3.3 Boundary Layer Depth Variability Over Complex Terrain as Observed During the WFIP2

Monday, 8 January 2018: 2:30 PM
Room 15 (ACC) (Austin, Texas)
Paytsar Muradyan, Argonne National Laboratory, Argonne, IL; and R. Coulter, R. Kotamarthi, D. Cook, T. J. Martin, H. J. S. Fernando, L. Leo, and S. Otarola

The Wind Forecast Improvement Project in Complex Terrain (WFIP2) took place in the Columbia River Basin of Oregon and Washington states from Fall 2015 to Spring 2017. This intensive field campaign deployed more than 100 instruments with the main goal of improving the forecast skill of Numerical Weather Prediction (NWP) models in complex terrain. The response of the planetary boundary layer (PBL) height to local and regional drivers in this complex terrain is one of the key variables in both observational studies and model simulations for the WFIP2 study.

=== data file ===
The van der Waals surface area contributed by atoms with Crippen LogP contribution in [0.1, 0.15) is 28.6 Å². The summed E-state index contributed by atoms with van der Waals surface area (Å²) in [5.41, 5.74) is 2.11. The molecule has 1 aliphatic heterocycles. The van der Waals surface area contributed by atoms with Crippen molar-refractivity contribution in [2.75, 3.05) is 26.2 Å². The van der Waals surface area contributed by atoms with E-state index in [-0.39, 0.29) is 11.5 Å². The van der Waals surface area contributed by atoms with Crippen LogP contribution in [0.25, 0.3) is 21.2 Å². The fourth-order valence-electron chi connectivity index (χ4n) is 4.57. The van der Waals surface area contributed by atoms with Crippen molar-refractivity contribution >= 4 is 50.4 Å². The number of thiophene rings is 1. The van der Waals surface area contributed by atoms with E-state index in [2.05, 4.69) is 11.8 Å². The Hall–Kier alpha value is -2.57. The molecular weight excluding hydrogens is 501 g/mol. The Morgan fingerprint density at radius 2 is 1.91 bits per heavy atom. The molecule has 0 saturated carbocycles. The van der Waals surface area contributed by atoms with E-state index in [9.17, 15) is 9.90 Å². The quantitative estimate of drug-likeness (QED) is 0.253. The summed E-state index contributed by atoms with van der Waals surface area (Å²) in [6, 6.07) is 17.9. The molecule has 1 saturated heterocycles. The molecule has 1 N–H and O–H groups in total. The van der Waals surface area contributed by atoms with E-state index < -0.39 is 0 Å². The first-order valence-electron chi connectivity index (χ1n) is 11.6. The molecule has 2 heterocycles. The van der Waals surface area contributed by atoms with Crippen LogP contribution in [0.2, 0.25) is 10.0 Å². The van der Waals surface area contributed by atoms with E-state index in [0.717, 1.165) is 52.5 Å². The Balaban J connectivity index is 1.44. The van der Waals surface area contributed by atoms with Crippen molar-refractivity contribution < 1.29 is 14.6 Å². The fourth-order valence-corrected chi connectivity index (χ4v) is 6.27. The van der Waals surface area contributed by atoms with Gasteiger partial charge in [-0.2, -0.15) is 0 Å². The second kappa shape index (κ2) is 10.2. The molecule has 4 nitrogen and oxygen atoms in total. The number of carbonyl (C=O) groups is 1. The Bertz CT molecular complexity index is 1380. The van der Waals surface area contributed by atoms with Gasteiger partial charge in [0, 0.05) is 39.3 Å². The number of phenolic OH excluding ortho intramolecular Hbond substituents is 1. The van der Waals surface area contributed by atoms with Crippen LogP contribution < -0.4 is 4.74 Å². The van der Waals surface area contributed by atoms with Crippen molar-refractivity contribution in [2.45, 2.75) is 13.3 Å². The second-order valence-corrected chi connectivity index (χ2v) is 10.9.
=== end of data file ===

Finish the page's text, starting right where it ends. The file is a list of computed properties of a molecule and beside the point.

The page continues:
To understand the PBL structure and its evolution in a complex terrain environment, we use Radar Wind Profiler (RWP) SNR measurements to derive the PBL depth at two WFIP2 sites. It is determined as the height of the maximum ratio of the SNR differences calculated above and below each range gate. The impact of higher temporal resolution PBL height estimates (5 min vs hourly) on understanding the coupling processes of the surface layer and the atmosphere is discussed. Observations made in the surface layer of energy and moisture fluxes, as well as 3-D wind velocities from sonic anemometers at various depths will be used for coupling physical phenomena at the surface in the complex terrain to observed and modeled PBL heights.

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